Welcome To
Acadia Broadcasting NewsThe Latest and Greatest ContentYour Trusted Local Source


Widespread effects of time change, says psychology professor

By Tara Clow Nov 6, 2023 | 1:04 PM

Perhaps you’re feeling a little off with the time change over the weekend.

Dr. Rebecca Robillard is a psychology professor at the University of Ottawa and a member of the Canadian Institutes of Health Research team.

Robillard says the effects are more widespread than we may think, “They’re quite diverse. It’s not just losing or gaining an hour of sleep. We’re also massively disrupting the biological clock that regulates not just the sleep-wake cycle, but a whole bunch of other physiological functions and cognitive functions in the brain as well.”

She adds there can be effects on the immune system, mental health, stress levels, anxiety and depression.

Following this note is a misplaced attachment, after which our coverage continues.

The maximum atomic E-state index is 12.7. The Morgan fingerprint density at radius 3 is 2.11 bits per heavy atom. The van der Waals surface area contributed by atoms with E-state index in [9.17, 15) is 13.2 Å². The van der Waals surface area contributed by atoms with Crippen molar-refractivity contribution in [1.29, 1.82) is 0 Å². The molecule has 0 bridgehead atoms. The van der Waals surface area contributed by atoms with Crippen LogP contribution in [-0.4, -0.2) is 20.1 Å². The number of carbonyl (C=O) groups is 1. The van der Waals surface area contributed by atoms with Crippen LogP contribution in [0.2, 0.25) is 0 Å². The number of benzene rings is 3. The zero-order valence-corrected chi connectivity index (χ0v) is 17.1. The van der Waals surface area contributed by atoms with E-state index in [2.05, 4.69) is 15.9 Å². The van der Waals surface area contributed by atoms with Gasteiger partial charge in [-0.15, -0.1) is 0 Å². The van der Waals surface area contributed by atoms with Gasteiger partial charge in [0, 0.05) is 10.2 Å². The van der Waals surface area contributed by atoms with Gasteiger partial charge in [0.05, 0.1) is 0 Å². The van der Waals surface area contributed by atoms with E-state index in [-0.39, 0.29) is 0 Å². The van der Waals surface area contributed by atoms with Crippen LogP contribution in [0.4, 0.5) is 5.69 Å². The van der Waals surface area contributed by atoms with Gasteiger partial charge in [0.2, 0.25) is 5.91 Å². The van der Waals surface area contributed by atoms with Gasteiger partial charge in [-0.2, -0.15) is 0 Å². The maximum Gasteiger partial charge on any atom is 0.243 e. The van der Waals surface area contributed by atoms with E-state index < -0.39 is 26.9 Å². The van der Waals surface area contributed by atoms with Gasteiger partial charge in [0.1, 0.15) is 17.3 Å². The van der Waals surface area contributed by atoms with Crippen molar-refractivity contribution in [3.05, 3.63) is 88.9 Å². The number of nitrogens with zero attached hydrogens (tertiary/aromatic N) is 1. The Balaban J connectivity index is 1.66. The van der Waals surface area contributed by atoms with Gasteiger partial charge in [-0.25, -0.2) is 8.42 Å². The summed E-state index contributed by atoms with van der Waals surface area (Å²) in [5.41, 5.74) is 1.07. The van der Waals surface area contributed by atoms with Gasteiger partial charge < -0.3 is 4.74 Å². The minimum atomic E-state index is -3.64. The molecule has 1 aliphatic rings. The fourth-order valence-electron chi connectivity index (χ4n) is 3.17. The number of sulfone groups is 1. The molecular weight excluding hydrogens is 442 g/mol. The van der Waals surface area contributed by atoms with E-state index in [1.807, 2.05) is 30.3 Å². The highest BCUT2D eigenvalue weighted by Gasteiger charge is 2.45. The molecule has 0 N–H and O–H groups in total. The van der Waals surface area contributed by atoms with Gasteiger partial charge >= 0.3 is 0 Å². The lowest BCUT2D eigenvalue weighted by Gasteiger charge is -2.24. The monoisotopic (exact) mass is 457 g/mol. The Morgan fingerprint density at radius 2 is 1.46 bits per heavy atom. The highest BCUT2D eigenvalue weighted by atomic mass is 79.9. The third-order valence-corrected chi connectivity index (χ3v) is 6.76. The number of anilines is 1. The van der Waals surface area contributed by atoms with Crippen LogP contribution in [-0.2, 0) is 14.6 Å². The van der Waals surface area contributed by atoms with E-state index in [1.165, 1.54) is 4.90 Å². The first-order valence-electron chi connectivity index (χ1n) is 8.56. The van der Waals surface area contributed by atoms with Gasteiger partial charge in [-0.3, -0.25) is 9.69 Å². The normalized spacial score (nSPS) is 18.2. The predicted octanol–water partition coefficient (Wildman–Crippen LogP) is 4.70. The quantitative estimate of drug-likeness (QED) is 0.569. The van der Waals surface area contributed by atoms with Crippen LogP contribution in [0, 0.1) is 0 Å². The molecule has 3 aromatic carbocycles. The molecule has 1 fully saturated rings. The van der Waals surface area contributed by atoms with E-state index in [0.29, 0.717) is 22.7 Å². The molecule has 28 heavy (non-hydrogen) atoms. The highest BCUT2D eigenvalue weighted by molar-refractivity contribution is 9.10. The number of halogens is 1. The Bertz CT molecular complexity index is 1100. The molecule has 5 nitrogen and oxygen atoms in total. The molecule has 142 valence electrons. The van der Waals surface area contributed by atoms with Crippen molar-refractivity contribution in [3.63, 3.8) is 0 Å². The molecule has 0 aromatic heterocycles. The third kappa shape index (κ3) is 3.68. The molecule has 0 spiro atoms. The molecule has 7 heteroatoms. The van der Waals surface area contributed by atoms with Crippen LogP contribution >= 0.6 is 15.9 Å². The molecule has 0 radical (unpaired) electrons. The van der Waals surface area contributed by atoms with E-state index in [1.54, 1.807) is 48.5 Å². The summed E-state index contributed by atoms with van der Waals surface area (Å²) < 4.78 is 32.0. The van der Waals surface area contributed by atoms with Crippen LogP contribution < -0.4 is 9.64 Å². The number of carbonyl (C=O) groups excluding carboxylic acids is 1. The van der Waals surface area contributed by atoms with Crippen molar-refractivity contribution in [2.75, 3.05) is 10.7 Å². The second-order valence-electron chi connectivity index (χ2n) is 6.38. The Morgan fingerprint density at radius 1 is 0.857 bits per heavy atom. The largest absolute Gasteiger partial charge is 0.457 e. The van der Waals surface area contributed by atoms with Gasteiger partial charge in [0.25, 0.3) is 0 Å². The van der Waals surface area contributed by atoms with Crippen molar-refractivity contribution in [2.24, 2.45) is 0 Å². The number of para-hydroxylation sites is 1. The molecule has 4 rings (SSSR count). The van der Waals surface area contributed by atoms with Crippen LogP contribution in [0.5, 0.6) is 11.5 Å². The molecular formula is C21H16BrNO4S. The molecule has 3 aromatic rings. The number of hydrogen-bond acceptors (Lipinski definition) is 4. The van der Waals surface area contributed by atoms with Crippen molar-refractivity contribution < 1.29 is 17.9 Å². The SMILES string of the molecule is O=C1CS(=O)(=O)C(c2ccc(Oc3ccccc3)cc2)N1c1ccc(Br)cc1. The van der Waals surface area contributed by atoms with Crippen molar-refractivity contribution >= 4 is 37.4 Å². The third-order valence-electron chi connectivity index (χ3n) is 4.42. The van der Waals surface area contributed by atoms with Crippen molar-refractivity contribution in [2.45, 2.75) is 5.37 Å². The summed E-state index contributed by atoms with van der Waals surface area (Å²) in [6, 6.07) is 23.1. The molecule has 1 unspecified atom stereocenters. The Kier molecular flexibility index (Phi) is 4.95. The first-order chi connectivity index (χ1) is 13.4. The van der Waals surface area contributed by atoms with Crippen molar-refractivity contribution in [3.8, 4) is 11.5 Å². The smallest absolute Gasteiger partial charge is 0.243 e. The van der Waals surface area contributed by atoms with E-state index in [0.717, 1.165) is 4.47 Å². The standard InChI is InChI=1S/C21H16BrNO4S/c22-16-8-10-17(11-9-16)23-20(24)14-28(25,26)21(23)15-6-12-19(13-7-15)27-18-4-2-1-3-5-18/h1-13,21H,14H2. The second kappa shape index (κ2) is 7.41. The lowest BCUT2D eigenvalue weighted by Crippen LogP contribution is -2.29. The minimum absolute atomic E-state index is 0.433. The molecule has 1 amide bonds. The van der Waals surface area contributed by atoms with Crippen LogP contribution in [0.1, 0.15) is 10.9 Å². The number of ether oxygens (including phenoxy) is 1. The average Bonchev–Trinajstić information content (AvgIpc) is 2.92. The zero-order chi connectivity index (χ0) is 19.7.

Robillard also feels there could be some sleep deprivation, even though the end of Daylight Saving time, means we are kind of gaining in our sleep.  “Some people might go to bed later, but not necessarily sleep in later as well. So we are ending up with some people with sleep deprivation, but basically, the picture can change a bit in terms of the different effects that it can have.”

Ultimately though, she states that the scientific evidence really pushes towards abolishing this practice, because there are so many impacts on the physical and mental health of people.

“Definitely everyone from the scientific community agrees that getting rid of Daylight Saving Time is the way to go and stick with standard time. Especially in Canada where we’re in a more northern location, and our window of daylight is much shorter and we are more fragile to some of these effects, ” Robillard adds.

But she says more data is needed, and more studies are being done.